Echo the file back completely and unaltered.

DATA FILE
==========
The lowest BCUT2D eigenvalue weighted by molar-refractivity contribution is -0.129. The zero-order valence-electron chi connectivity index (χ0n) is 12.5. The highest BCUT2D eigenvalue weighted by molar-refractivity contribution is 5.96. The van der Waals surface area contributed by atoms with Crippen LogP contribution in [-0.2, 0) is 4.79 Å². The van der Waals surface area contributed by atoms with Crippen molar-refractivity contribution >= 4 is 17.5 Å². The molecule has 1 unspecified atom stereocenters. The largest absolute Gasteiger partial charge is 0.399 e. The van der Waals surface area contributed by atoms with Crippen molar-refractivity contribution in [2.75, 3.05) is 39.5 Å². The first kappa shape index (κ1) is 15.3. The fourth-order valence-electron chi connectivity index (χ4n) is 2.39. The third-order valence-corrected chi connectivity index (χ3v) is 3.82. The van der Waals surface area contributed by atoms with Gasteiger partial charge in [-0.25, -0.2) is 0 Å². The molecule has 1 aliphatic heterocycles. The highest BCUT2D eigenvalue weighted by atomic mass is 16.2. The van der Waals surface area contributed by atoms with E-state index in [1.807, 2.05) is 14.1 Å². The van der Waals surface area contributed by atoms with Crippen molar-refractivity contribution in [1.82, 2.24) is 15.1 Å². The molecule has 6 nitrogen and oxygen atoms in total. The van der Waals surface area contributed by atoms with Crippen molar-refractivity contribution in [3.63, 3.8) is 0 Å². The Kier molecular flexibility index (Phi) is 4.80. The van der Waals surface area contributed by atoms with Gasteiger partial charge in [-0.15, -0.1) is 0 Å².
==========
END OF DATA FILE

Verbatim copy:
The lowest BCUT2D eigenvalue weighted by molar-refractivity contribution is -0.129. The zero-order valence-electron chi connectivity index (χ0n) is 12.5. The highest BCUT2D eigenvalue weighted by molar-refractivity contribution is 5.96. The van der Waals surface area contributed by atoms with Crippen LogP contribution in [-0.2, 0) is 4.79 Å². The van der Waals surface area contributed by atoms with Crippen molar-refractivity contribution >= 4 is 17.5 Å². The molecule has 1 unspecified atom stereocenters. The largest absolute Gasteiger partial charge is 0.399 e. The van der Waals surface area contributed by atoms with Crippen molar-refractivity contribution in [2.75, 3.05) is 39.5 Å². The first kappa shape index (κ1) is 15.3. The fourth-order valence-electron chi connectivity index (χ4n) is 2.39. The third-order valence-corrected chi connectivity index (χ3v) is 3.82. The van der Waals surface area contributed by atoms with Gasteiger partial charge in [-0.25, -0.2) is 0 Å². The molecule has 1 aliphatic heterocycles. The highest BCUT2D eigenvalue weighted by atomic mass is 16.2. The van der Waals surface area contributed by atoms with E-state index in [1.807, 2.05) is 14.1 Å². The van der Waals surface area contributed by atoms with Crippen molar-refractivity contribution in [1.82, 2.24) is 15.1 Å². The molecule has 6 nitrogen and oxygen atoms in total. The van der Waals surface area contributed by atoms with Crippen molar-refractivity contribution in [3.63, 3.8) is 0 Å². The Kier molecular flexibility index (Phi) is 4.80. The van der Waals surface area contributed by atoms with Gasteiger partial charge in [-0.15, -0.1) is 0 Å².